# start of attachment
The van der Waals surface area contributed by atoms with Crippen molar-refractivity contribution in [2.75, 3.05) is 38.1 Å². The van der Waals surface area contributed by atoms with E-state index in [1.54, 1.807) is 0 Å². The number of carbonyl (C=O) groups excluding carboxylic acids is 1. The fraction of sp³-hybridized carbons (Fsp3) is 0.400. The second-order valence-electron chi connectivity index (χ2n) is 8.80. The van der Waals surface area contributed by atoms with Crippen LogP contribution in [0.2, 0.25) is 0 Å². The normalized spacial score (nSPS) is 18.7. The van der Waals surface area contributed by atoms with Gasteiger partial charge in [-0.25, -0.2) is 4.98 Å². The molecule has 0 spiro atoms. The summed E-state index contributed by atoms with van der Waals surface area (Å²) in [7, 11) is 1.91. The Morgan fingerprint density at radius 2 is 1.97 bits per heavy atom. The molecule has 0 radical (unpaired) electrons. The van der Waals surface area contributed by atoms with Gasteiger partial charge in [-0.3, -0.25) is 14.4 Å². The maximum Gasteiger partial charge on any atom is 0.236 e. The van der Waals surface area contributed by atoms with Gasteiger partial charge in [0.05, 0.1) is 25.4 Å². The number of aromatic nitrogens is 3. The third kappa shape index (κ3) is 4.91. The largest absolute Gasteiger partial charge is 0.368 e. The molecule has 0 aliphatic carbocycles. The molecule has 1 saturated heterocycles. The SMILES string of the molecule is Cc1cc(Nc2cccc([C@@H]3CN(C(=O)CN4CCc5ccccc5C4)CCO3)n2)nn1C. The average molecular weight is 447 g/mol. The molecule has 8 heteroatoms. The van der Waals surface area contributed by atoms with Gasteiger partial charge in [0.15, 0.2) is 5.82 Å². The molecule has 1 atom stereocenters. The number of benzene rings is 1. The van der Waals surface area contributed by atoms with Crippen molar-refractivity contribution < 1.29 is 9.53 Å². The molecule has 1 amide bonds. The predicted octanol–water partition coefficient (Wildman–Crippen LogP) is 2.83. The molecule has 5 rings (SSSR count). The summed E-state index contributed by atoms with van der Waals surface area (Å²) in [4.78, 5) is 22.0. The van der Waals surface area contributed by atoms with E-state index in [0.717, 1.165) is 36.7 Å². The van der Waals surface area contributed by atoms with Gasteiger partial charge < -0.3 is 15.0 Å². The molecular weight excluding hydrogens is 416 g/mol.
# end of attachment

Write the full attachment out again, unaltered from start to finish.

The van der Waals surface area contributed by atoms with Crippen molar-refractivity contribution in [2.75, 3.05) is 38.1 Å². The van der Waals surface area contributed by atoms with E-state index in [1.54, 1.807) is 0 Å². The number of carbonyl (C=O) groups excluding carboxylic acids is 1. The fraction of sp³-hybridized carbons (Fsp3) is 0.400. The second-order valence-electron chi connectivity index (χ2n) is 8.80. The van der Waals surface area contributed by atoms with Crippen LogP contribution in [0.2, 0.25) is 0 Å². The normalized spacial score (nSPS) is 18.7. The van der Waals surface area contributed by atoms with Gasteiger partial charge in [-0.25, -0.2) is 4.98 Å². The molecule has 0 spiro atoms. The summed E-state index contributed by atoms with van der Waals surface area (Å²) in [7, 11) is 1.91. The Morgan fingerprint density at radius 2 is 1.97 bits per heavy atom. The molecule has 0 radical (unpaired) electrons. The van der Waals surface area contributed by atoms with Gasteiger partial charge in [-0.3, -0.25) is 14.4 Å². The maximum Gasteiger partial charge on any atom is 0.236 e. The van der Waals surface area contributed by atoms with Gasteiger partial charge in [0.05, 0.1) is 25.4 Å². The number of aromatic nitrogens is 3. The third kappa shape index (κ3) is 4.91. The largest absolute Gasteiger partial charge is 0.368 e. The molecule has 0 aliphatic carbocycles. The molecule has 1 saturated heterocycles. The SMILES string of the molecule is Cc1cc(Nc2cccc([C@@H]3CN(C(=O)CN4CCc5ccccc5C4)CCO3)n2)nn1C. The average molecular weight is 447 g/mol. The molecule has 8 heteroatoms. The van der Waals surface area contributed by atoms with Gasteiger partial charge in [0.15, 0.2) is 5.82 Å². The molecule has 1 atom stereocenters. The number of benzene rings is 1. The van der Waals surface area contributed by atoms with Crippen molar-refractivity contribution < 1.29 is 9.53 Å². The molecule has 1 amide bonds. The predicted octanol–water partition coefficient (Wildman–Crippen LogP) is 2.83. The molecule has 5 rings (SSSR count). The summed E-state index contributed by atoms with van der Waals surface area (Å²) in [4.78, 5) is 22.0. The van der Waals surface area contributed by atoms with E-state index in [0.717, 1.165) is 36.7 Å². The van der Waals surface area contributed by atoms with Gasteiger partial charge < -0.3 is 15.0 Å². The molecular weight excluding hydrogens is 416 g/mol.